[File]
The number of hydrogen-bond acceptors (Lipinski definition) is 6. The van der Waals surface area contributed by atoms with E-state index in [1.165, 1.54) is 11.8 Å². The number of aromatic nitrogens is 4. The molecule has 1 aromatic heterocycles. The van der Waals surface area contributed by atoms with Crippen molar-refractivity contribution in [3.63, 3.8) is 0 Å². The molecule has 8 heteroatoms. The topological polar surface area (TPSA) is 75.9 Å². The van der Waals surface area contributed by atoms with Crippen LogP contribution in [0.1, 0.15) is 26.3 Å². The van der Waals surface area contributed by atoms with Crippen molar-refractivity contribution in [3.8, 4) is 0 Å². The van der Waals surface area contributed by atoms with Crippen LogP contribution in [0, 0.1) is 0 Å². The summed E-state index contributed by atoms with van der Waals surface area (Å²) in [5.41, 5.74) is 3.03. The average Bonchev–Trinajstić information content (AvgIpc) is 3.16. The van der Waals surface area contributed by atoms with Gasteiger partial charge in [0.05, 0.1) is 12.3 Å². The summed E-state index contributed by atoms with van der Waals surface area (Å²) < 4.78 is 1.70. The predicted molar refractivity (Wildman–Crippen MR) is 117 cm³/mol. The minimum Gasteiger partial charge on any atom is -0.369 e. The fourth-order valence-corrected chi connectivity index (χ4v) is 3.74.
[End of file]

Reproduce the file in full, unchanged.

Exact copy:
The number of hydrogen-bond acceptors (Lipinski definition) is 6. The van der Waals surface area contributed by atoms with E-state index in [1.165, 1.54) is 11.8 Å². The number of aromatic nitrogens is 4. The molecule has 1 aromatic heterocycles. The van der Waals surface area contributed by atoms with Crippen molar-refractivity contribution in [3.63, 3.8) is 0 Å². The molecule has 8 heteroatoms. The topological polar surface area (TPSA) is 75.9 Å². The van der Waals surface area contributed by atoms with Crippen LogP contribution in [0.1, 0.15) is 26.3 Å². The van der Waals surface area contributed by atoms with Crippen molar-refractivity contribution in [3.8, 4) is 0 Å². The van der Waals surface area contributed by atoms with Crippen LogP contribution in [0, 0.1) is 0 Å². The summed E-state index contributed by atoms with van der Waals surface area (Å²) in [5.41, 5.74) is 3.03. The average Bonchev–Trinajstić information content (AvgIpc) is 3.16. The van der Waals surface area contributed by atoms with Gasteiger partial charge in [0.05, 0.1) is 12.3 Å². The summed E-state index contributed by atoms with van der Waals surface area (Å²) < 4.78 is 1.70. The predicted molar refractivity (Wildman–Crippen MR) is 117 cm³/mol. The minimum Gasteiger partial charge on any atom is -0.369 e. The fourth-order valence-corrected chi connectivity index (χ4v) is 3.74.